Lew Hoad-A discussion on his career

Discussion in 'Former Pro Player Talk' started by pc1, Sep 17, 2012.

  1. pc1

    pc1 G.O.A.T.

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    I would love to see that Laver-Rosewall match and the Hoad-Gonzalez match.

    Any particular Hoad matches that you would like to see Dan?
     
  2. Dan Lobb

    Dan Lobb Hall of Fame

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    Yes, the quarter-final classic between Hoad and Gonzales at the 1967 Wimbledon Pro, and given the visual quality of the short clip above of Laver/Rosewall in the final, it would be worth seeing.

    Of course, the Wimbledon finals of 1956 and 1957 complete, I have about fifteen minutes of the 1956 final. Several other Wimbledon finals.

    And the 1956 Wembley final, which the BBC broadcast, of Gonzales and Sedgman in a great match.
     
  3. Dan Lobb

    Dan Lobb Hall of Fame

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    Fascinating that the above interview with Hoad took place the very same day as the match shown below, perhaps the best clip we have of Hoad's mature game.

     
  4. Dan Lobb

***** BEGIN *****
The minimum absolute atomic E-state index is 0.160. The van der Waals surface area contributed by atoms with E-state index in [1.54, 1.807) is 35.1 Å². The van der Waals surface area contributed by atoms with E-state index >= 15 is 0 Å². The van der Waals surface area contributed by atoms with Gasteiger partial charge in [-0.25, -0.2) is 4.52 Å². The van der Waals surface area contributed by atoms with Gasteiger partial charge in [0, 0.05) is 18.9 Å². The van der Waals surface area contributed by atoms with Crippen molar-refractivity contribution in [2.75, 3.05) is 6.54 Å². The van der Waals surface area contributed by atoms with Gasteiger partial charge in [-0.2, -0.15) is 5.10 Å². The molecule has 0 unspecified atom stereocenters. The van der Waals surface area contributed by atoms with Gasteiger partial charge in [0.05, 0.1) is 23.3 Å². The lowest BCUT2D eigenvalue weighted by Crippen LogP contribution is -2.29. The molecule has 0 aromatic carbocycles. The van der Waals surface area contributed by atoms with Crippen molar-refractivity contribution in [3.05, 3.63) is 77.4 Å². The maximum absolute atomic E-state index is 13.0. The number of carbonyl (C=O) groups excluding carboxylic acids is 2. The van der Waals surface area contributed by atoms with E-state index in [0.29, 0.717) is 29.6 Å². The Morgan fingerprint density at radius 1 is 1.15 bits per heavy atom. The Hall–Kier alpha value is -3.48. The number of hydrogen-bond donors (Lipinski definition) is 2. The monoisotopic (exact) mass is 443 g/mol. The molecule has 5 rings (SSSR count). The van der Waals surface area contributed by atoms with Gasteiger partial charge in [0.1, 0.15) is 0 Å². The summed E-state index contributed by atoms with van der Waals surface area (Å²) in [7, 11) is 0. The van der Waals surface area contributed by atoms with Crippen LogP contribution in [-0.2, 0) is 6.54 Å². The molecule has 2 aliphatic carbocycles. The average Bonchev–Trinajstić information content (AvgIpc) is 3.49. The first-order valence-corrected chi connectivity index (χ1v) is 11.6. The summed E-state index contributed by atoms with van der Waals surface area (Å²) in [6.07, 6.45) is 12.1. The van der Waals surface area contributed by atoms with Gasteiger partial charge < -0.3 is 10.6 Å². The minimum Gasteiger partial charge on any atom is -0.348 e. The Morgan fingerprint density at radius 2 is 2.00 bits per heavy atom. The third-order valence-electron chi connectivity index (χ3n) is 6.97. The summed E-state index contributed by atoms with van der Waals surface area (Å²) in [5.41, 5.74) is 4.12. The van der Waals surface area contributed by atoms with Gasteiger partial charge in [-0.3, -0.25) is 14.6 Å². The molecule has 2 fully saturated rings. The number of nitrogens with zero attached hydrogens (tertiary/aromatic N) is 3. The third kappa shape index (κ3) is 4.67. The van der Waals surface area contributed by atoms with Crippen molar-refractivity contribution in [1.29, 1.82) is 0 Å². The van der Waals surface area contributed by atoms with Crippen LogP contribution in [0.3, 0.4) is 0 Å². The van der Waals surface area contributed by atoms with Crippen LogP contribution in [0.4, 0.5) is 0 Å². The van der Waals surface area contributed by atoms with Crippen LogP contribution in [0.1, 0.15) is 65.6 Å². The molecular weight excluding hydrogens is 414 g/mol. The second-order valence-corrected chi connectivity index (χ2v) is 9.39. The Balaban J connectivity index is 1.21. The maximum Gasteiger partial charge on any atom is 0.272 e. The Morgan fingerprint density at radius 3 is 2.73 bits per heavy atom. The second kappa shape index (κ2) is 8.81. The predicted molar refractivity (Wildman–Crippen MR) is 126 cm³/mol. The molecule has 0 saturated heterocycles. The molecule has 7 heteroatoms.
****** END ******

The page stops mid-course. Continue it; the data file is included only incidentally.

Dan Lobb Hall of Fame

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    Here are Hoad and Rosewall at Wembley in 1961. Note the heavy cigarette smoking in the arena.

     
  5. Dan Lobb

    Dan Lobb Hall of Fame

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    This was when smoking was still "cool".
    I saw Hoad on TV during a tournament in 1977 brandishing and pulling deeply on a triple-prong cigarette holder. Not healthy.
     
  6. Dan Lobb

    Dan Lobb Hall of Fame

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    This clip gives an excellent view of the Wembley facility, and I am not impressed...rather dowdy, from this view.
     
  7. hoodjem

    hoodjem G.O.A.T.

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    Yep. Just another "barnstorming" venue.
     
  8. Dan Lobb

    Dan Lobb Hall of Fame

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    It looks like an abandoned factory from the 19th century..I half expect Oliver Twist to show up, begging for more food.
    Smoke so thick you could cut it with a knife, as the London Times sports reporters complained.
    Empty seats everywhere....
    No wonder Hoad never won here...although, from Hoad's sluggish and disinterested appearance in this final against Rosewall, you would never guess that he had just won the match of the year against Gonzales in the semi-final.
     
    Last edited: Dec 18, 2015
  9. Dan Lobb

    Dan Lobb Hall of Fame

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    My apologies... Wembley was constructed in 1934 for the Empire Games, and renovated in 2006...Cliff Richard has held 64 concerts there, and it is a prime location for rock concerts...similar to Madison Square Gardens and Maple Leaf Gardens. Still, a smoky venue in the period we are looking at.
     
  10. Dan Lobb